Since leaving the Royal Family, the Duke and Duchess of Sussex have preferred to appear as a pair.
“We’re like salt and pepper,” Meghan opined in an interview. “We always move together.”
Recent months have seen the couple release their six-part Netflix documentary series, Harry & Meghan (promoted by seemingly endless trailers), followed by a joint, high-profile appearance at a glitzy event in New York where they accepted a human rights award.
Even when projects have been helmed by the Duchess, such as her Archetypes podcast, which was accompanied by wide-ranging interviews with The Cut magazine and Variety, Prince Harry has popped up in a supporting role.
Whether making a cameo appearance during her conversation with Serena Williams, juggling at the window in her 40th birthday video or joining children at a New York school when she was promoting her own book, The Bench, the Duke has always been on hand to lend his name to his wife’s endeavours.
He joined her for the second half of the Oprah Winfrey interview and “appeared from somewhere in the house” to tell the journalist from The Cut that Meghan had complained after her photoshoot that she was a mom not a model. “You can be both,” he said.
Similarly, the Duchess popped up in the Duke’s Apple TV+ docu-series about mental health and a promo video for the Invictus Games.
But, since Christmas, Prince Harry has been left to soak up the limelight alone.
As he embarked on an unprecedented publicity blitz to promote his memoir, Spare, this month, Meghan has remained below the radar - and sent a clear message: This is Harry’s project, not mine.
As with anything to do with the Sussexes, there has been much sniping and speculation online about the Duchess’s perceived influence.
The book has Meghan’s fingerprints all over it, some have claimed, her voice throughout is unmistakable, she is the puppetmaster pulling the strings.
But in fact, such claims could not be further from the truth.
While the Duchess has backed her husband to the hilt over this deeply personal outpouring, she was not quite the driving force behind the project that many have assumed.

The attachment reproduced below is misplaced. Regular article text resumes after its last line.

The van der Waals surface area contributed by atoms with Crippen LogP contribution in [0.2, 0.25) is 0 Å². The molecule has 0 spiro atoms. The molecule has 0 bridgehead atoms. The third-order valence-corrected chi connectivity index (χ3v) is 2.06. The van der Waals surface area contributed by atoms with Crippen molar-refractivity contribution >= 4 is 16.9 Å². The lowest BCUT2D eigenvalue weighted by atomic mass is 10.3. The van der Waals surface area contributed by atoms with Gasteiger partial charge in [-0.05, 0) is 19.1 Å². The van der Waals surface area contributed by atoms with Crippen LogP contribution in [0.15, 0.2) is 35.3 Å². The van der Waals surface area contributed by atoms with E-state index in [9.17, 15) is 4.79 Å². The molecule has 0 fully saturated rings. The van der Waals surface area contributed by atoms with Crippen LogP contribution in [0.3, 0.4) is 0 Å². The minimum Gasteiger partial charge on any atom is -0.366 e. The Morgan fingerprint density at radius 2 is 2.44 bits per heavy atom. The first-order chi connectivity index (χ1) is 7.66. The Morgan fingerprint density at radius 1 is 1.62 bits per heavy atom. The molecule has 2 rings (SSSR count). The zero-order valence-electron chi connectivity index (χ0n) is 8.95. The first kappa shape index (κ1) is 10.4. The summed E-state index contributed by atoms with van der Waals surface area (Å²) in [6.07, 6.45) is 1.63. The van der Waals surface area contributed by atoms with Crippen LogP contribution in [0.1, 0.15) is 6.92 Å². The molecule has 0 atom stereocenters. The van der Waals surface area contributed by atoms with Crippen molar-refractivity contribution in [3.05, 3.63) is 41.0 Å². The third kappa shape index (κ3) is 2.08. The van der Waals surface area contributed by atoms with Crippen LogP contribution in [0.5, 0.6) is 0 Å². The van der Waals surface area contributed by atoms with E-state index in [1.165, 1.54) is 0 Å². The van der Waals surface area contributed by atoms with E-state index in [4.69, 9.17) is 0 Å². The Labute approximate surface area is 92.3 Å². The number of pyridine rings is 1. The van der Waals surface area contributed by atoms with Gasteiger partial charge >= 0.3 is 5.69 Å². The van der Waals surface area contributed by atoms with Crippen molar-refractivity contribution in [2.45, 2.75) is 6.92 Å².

Sources suggest that media-savvy Meghan was slightly more circumspect about the concept of a memoir and may have raised gentle concerns about whether it was the right move.
No stranger to taking on her enemies, she is understood to have been more wary than the Duke about this particular project.
Prince Harry, burning with resentment towards his father, his brother and the press, was fuelled by a bitter determination to right the wrongs of his past, but his wife took a broader view.
That said, once Harry had made up his mind and embarked on the two-year process with ghostwriter JR Moehringer, the Duchess is said to have offered her full support and is immensely proud of his achievements.
“Is this the way she would have approached things? Possibly not,” said one source. “But she will always back him and would never have got involved in promoting such a personal project.
“This was about his own life, his own journey and his own perspective.”
The memoir, released on January 10, became the fastest-selling non-fiction book on record, and the biggest-selling memoir in its first week of publication, shifting 750,000 copies in its first week in the UK alone.
The Duke has made no secret of his hope that by laying all of his cards on the table, he will jolt his family into a reaction, to contact him, to apologise and lay the foundations for reconciliation.
In the many interviews the Duke gave to promote the book in recent weeks, he repeated that message.
“I still would like reconciliation,” he told ITV. “And not only would that be wonderful for us, but it would be fantastic for them as well.”
Throughout the many agonised television appearances, the Duchess has remained holed up at their Montecito home.
One source close to the Sussexes noted that if she had been involved in any aspect of promoting the book, she would have been accused of trying to steal the limelight.
Perhaps, some suggest, she feels she has nothing to gain.
Harry is contracted to promote the book but also wanted to set out his stall and make public appeals for peace with his family, albeit juxtaposed with further barbs.
Meghan has said her piece, via Winfrey among others.
She has also let it be known that she kept a diary during her time as a working royal and has “a lot to say until I don’t”, as she told The Cut last summer, words interpreted by some as a thinly veiled threat to the Royal family.
“It takes a lot of effort to forgive. I’ve really made an active effort, especially knowing that I can say anything,” she added.
While the Duke has reason to reconcile with his family, his own flesh and blood, the Duchess is not bound by such ties.
She may back her husband in seeking peace with his family and with it, peace of mind, but for her, they represent a miserable chapter of a life now left far behind.
As such, royal sources have indicated that they think it unlikely she will attend the King’s coronation at Westminster Abbey on May 6.
The book has hardly boosted the couple’s popularity, with approval ratings falling on both sides of the pond.
The Duke has been accused of stupidity for choosing to reveal the number of Taliban insurgents he killed in Afghanistan and of hypocrisy for betraying family confidences whilst fighting for privacy.
The Duke and Duchess have, for now, retreated together into the shadows as they take stock and digest how their many revelations have gone down.
When they do re-emerge, they will likely be together, just like those salt and pepper pots.